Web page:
There are people living in our communities today, who have given up on believing there is another way. They live with the constant fear that without high fences, without holding on to what they have, they will be unsafe in their homes and in their community.

In the streets they walk everyday, they have lost sight of possibility. They have lost hope for a new way of being present in the world.

To be present in this world in new and loving ways, we must see this world in new and loving ways.

When I see it through eyes of fear, I know fear.

When I breathe into possibility, when I open myself up to allowing possibility for another way to arise, my world becomes a reflection of what I want to create more of in the world around me.

We all know fear. We have all been touched by change and its constant hammering away at the walls of our comfort zones demanding we learn to stretch and find new moves to take us away from where we are into that place where anything is possible. To do that, we must let go of holding onto to what we know and free ourselves to let go of what we fear.

Just as Gladys is learning to let go of her fear she will die on the streets, the possibility exists for each of us to let go of our fear the future will be a repetition of the past. In letting go, we set ourselves free to create the kind of world our children will be free to live in without fearing the past will never end.

To find a new way of being present in the world today, we must we let go of believing the past is the only door we can walk through to get to a better future.

____________________________

Photo by Ev on Unsplash


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What matters in the big picture of your life?

For several years, I provided ‘homelessness training 101’ to first responders. Every week, I’d meet with a group and we’d talk about homelessness and their experiences working with the city’s most vulnerable. Often, they would express their frustration with having to deal with the same people again and again. About how few resources they had to do anything productive for an individual on the streets other than to ticket them or be their ‘taxi driver’ to get them from where they were to one of the shelters that provided care for those under the influence of drugs or alcohol.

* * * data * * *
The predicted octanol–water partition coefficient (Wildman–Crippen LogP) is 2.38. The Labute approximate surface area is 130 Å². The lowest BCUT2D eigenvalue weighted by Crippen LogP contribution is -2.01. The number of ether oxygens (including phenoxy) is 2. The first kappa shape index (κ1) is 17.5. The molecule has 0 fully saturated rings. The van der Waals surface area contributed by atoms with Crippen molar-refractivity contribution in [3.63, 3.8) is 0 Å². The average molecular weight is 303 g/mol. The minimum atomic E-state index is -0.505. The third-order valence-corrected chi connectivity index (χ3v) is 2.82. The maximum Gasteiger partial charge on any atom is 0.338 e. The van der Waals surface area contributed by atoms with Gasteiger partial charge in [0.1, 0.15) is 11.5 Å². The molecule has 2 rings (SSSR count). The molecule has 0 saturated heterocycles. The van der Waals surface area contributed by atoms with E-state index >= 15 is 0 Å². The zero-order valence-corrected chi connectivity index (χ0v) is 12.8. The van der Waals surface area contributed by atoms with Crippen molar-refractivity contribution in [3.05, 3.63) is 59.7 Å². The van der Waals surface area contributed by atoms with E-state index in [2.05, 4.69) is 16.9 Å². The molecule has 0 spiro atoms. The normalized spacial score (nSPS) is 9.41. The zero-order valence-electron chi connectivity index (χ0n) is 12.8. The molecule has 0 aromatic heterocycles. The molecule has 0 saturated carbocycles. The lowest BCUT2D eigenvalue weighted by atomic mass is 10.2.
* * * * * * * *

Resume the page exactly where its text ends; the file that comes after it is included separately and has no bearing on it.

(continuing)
Mostly they told me they wanted to make a difference. They wanted to impact lives in positive and supportive ways. They felt not being able to change the life of an individual experiencing homelessness was a failure. That they weren’t doing enough.

At the frontline, facing the same people in crisis day after day, they couldn’t see they were part of a bigger picture. That they were doing their part, giving their best in that moment. They couldn’t see that their interactions with an individual in that moment, did make a difference.

Often I would ask them, “What if in being kind and compassionate, you left an imprint that perhaps not today, but maybe tomorrow or another time, said to that person, maybe there is another way?”

“What if in treating them with dignity in that moment, you gave them the thing they needed most but that they believed they deserved least?”

“What if you don’t have the answers for their life but you do have the capacity to make a difference in that moment? Would that be enough?”